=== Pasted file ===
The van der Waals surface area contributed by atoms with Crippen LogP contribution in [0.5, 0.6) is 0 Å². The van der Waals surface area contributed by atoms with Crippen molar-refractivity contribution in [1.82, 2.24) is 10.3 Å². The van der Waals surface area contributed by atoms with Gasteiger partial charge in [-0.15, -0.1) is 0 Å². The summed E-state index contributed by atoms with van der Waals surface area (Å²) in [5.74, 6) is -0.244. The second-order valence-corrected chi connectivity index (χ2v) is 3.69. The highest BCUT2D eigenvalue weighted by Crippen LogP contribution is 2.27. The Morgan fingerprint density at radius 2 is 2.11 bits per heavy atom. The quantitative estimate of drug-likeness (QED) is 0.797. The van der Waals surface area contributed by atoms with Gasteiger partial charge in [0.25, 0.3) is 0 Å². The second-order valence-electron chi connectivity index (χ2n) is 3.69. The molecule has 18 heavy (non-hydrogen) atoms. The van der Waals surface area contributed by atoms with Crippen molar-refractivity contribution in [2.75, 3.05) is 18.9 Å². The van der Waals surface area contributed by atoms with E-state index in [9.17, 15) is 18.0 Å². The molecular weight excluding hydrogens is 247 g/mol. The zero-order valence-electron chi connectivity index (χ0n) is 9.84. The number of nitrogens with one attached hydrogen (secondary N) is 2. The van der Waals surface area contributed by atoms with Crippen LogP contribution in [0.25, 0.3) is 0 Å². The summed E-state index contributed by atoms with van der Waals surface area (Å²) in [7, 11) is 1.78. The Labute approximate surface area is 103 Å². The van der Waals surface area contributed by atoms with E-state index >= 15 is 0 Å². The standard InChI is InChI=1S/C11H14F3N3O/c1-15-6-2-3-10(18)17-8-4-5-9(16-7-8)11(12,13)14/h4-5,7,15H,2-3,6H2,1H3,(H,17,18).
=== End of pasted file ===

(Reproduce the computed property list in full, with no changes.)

The van der Waals surface area contributed by atoms with Crippen LogP contribution in [0.5, 0.6) is 0 Å². The van der Waals surface area contributed by atoms with Crippen molar-refractivity contribution in [1.82, 2.24) is 10.3 Å². The van der Waals surface area contributed by atoms with Gasteiger partial charge in [-0.15, -0.1) is 0 Å². The summed E-state index contributed by atoms with van der Waals surface area (Å²) in [5.74, 6) is -0.244. The second-order valence-corrected chi connectivity index (χ2v) is 3.69. The highest BCUT2D eigenvalue weighted by Crippen LogP contribution is 2.27. The Morgan fingerprint density at radius 2 is 2.11 bits per heavy atom. The quantitative estimate of drug-likeness (QED) is 0.797. The van der Waals surface area contributed by atoms with Gasteiger partial charge in [0.25, 0.3) is 0 Å². The second-order valence-electron chi connectivity index (χ2n) is 3.69. The molecule has 18 heavy (non-hydrogen) atoms. The van der Waals surface area contributed by atoms with Crippen molar-refractivity contribution in [2.75, 3.05) is 18.9 Å². The van der Waals surface area contributed by atoms with E-state index in [9.17, 15) is 18.0 Å². The molecular weight excluding hydrogens is 247 g/mol. The zero-order valence-electron chi connectivity index (χ0n) is 9.84. The number of nitrogens with one attached hydrogen (secondary N) is 2. The van der Waals surface area contributed by atoms with Crippen LogP contribution in [0.25, 0.3) is 0 Å². The summed E-state index contributed by atoms with van der Waals surface area (Å²) in [7, 11) is 1.78. The Labute approximate surface area is 103 Å². The van der Waals surface area contributed by atoms with E-state index >= 15 is 0 Å². The standard InChI is InChI=1S/C11H14F3N3O/c1-15-6-2-3-10(18)17-8-4-5-9(16-7-8)11(12,13)14/h4-5,7,15H,2-3,6H2,1H3,(H,17,18).